The Rangers' Adam Fox controls the puck during the first...

The Rangers' Adam Fox controls the puck during the first period against the New York Islanders at NYCB Live's Nassau Coliseum on Jan. 16, 2020. Credit: AP/Frank Franklin II

The last time Adam Fox played on a team that had other guys on it from Long Island, it was January of 2017, when he was part of the United States team that won the gold medal at the World Junior Championships in Montreal.

Fox, a Jericho native, had three assists in the gold medal game against Canada, and Long Beach’s Charlie McAvoy was the Player of the Game with a goal and an assist. Jeremy Bracco, of Freeport, was a major part of that team, as well.

But Fox, a 22-year-old defenseman entering his second year with the Rangers, can now bust chops about Long Island traffic and where to get the best bagels right in the Rangers’ locker room, after the Rangers signed a couple of Long Islanders, defenseman Anthony Bitetto, of Island Park, and goaltender Keith Kinkaid, of Farmingville, as free agents in October. The Rangers also signed forward Anthony Greco, a Queens native, to add depth.

That gives the Rangers three Long Island guys on their roster heading into training camp, which opens on Sunday.

"Hockey on Long Island has grown, and they’ve even got a D 1 college team [LIU] recently,’’ Fox said last week, as the Rangers players got ready for camp by skating together in small groups at the team’s Tarrytown, N.Y., practice facility. "It's definitely special for us to be from Long Island and be on the Rangers and hopefully inspire more hockey players to come out of Long Island and just kind of help grow the game there.’’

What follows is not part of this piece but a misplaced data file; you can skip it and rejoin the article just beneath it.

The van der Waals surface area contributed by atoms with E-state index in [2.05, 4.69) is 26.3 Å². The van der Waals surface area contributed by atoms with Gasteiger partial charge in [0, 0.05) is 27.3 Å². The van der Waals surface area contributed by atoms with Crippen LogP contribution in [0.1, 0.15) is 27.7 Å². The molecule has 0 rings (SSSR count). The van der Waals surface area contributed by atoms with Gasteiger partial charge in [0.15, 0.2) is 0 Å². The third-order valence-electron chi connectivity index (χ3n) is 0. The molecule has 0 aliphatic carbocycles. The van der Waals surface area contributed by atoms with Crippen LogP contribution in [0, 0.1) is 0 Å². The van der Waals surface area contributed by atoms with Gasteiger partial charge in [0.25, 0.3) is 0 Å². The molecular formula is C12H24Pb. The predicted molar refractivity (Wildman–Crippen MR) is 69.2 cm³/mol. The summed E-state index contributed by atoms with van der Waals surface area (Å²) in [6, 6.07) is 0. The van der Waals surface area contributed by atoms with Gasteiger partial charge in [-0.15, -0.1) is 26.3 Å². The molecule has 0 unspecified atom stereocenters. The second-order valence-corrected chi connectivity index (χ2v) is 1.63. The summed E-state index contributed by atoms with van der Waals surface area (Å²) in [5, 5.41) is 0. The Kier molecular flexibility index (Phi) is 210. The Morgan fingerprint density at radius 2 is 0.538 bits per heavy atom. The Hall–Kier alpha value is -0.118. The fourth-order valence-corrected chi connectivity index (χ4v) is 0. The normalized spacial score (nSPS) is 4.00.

Three Long Island guys in one NHL locker room at the same time is not something that happens often – or ever.

"I've had, like, maybe an upstate New York guy [as a teammate], or something along those lines,’’ said Kinkaid, who played college hockey at Union College, in Schenectady, N.Y. "But not really this many Long Islanders. So, it's pretty cool.’’

Kinkaid and Fox didn’t know each other before they became teammates, but both had skated with Bitetto in past summers. And while Kinkaid, 31, and Bitetto, 30, would ordinarily be the veterans showing the ropes to Fox, in this case it is the youngster who is a core piece of the team, while the other two are trying to fit in. Kinkaid enters camp behind Igor Shesterkin and Alexandar Georgiev on the goalie depth chart, while Bitetto, who played 51 games last season for the Winnipeg Jets, will be battling for a spot on the roster.

The three haven’t actually spent time in the same locker room together yet, as the NHL’s Covid-19 protocol regarding small group, pre-camp training limits the number of players who can work out together. So the Long Island guys haven’t quite taken over the locker room.

"We're not really a Long Island clique or anything,’’ Fox said with a chuckle. "Anthony, too, has that Long Island Italian [persona], so we differ from that a little. He's a little more talkative than me, and isn't afraid to say stuff.’’

For the moment, Bitetto and Kinkaid have been working on getting to know some of their other teammates. Bitetto has been impressed by No. 1 draft pick Alexis Lafreniere, and he seems to have bonded with Tony DeAngelo, a fellow defenseman, who comes from South Jersey.

"Right now, it's really the two Italians, me and DeAngelo, going back and forth,’’ Bitetto said.

Still, Bitetto said he is thrilled to be part of a fraternity of Long Island NHLers, bridging the prior generation – the likes of Matt Gilroy and Chris Higgins and Mike Komisarek – and the younger group, led by Sonny Milano, McAvoy and Fox. And both he and Kinkaid believe there will be more future pros coming from Long Island, with its large population and multitude of rinks.

"I think the Rangers and the Islanders have done a lot with the community to grow hockey in the area,’’ Bitetto said. "There's more rinks than there ever was in Long Island, even when I was a kid… I mean, There's two rinks in Syosset, right down the street from me. Eisenhower's got a double sheet. So, I think the youth hockey program is growing, and as of that, you see over time, that more and more players are able to come out of there.’’

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